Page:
Chaos of Orderliness
Milton Keynes is famous for its picturesque
orderliness, so it may come as a surprise to find an element of crudely-figured
chaos scattered throughout the gridded, repetitious neighbourhoods. In this extra-ordinarily
ordinary place, an unregulated, unauthorised, impulsive and highly visible act begins to
redress the local imbalance between regular and irregular, puncturing the Cartesian regime,
revealing an intelligence that works apart from but within Euclidean logic. This thematic
irregularity registers an authentic local aesthetics as a disruption
to the beat of a banal nihilism - and vice versa.
shopping trolleys are the beauty marks on this cosmetically
arranged New Town. They give the place an air of unruliness which proves
that life exists here. They are welcome reminders
that some thing - or some one - remains out of place even in
the idyllic settings of a planned community. The presence of
derelict, reckless trolleys registers a tension between the
messy real world and the repressive orderliness of idealised
Subdued, Trolleys Rampant
has its attractions, including a sur-reality that isn't exceeded by that of many
other places. It has extensive and bucolic open spaces which make strolling
pleasant and whose organic fluidity contrast sharply with the stark planes and places of
industrial, architectonic cities. Untended and semi-wild places soften the edges
of excessive orderliness among the cookie-cutter housing blocks and
suburban family units. But even nature is kept in place by the regime of
spatial development. This is ironic, even perverse, in that
the role of nature in British cities is most often that of an
unwelcome intruder, while in Milton Keynes, nature has been
accommodated to such an extent that it develops a passivity
not seen elswhere. This is in direct contrast with other
cities where nature (pigeons, gray squirrels, rats, feral cats,
buddleia) is threatening and derelict shopping trolleys are
banal, unthreatening and incidental to urban life. In Milton
Keynes, derelict shopping trolleys take on the power of
nature as an unruly, unwelcome, dirty and dangerous pestilence.
Milton Keynes is suburban, not urban. It
cannot compare favorably to the intense humanity of any street-based society,
nor to the complex, conflictual heterogeneity that defines urbanity. For
example, the material structure of central Milton Keynes mitigates against all
but officially promoted culture. What exists is marked by sameness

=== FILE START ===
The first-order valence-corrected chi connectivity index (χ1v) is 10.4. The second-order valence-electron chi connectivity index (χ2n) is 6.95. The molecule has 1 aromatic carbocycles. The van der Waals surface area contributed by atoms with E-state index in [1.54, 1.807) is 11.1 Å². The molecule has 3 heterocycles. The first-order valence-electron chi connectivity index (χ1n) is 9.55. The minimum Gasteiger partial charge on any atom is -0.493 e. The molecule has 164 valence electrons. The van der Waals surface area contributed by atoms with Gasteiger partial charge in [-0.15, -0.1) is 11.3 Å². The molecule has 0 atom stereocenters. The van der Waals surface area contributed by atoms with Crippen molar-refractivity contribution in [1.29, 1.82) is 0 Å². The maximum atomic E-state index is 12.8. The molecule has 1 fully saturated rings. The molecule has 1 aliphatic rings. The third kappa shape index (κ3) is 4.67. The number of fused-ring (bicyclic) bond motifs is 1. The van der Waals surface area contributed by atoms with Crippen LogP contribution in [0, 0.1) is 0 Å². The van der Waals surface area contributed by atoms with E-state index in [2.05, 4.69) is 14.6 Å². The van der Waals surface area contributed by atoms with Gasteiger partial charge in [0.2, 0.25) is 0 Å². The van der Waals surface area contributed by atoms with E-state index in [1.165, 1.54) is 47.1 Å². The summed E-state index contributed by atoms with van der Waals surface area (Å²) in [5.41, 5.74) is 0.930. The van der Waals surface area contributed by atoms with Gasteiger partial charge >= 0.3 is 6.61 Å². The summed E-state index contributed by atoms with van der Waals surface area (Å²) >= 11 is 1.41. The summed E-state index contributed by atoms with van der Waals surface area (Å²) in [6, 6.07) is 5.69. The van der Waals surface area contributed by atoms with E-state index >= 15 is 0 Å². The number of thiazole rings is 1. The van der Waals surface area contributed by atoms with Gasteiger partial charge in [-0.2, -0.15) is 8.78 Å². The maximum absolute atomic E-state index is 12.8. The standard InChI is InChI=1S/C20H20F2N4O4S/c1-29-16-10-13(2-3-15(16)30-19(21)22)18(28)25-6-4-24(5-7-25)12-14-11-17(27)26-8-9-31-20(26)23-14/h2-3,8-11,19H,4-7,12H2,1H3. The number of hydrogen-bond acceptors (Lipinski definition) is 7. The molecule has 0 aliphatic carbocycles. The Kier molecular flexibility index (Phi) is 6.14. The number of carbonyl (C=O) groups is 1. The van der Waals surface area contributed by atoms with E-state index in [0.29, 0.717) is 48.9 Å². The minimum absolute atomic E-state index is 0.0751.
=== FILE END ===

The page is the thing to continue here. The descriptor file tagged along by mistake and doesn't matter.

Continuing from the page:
and authority. Given that crowds and the attendant mingling are confined to and
regulated by the rigidly delineated, enclosed and policed central shopping mall,
a people-watcher and fan of street-corner society would both perish of boredom. There
is, one might say, hardly room for living, between and around this overly
orderly, extremely regulated development.
It is within and against this regulated
background that scattered trolleys develop power as representations of
disruptive spontaneity, as traces of sanity, and by extension, a mark of
authenticity. Within the context of hard surfaces and shopping, trolleys are
emblematic of sameness. Nobody thinks twice about a trolley on the pavement in
front of a shop. But outside of this context, trolleys become emblematic of all
that is disorderly, inciting multiple rants in the local newspaper, proving that
small things out of place take on an inordinate significance, and that
small gestures in an overly orderly environment can have large effects. By
moving between order and disorder,
shopping trolleys reveal the real Milton Keynes as a place of tension between
and hilarious eruptions of disorder. This tension makes Milton Keynes real, and
makes the trolleys emblematic of and integral to that reality.
It is fitting, therefore, that trolleys are celebrated in a
variety of ways. In the first instance I have created a gallery
of photographs showing irreverent, life-enhancing trolley antics.
In the second instance I am helping with the organisation and
promotion of a trolley-focused sculpture,
and in the third instance I am developing the role of spokesperson
for trolley culture in Milton Keynes.
Sculpture, Trolley Rites, Trolley Cultcha!
If the shopping trolley is emblematic of
Milton Keynes, two further developments are called for: an iconography and a
ritual. In conjunction with the Milton Keynes
Navigational Sculpture Project, the Northfield Roundabout (H5, H6) is
proposed as the setting for a giant trolley sculpture.
This proposal firstly
association of Milton Keynes with whimsical artworks visible to motorists. The
concrete cows have established and maintained this reputation,
but they are nearly demolished. The gaudy red neon Point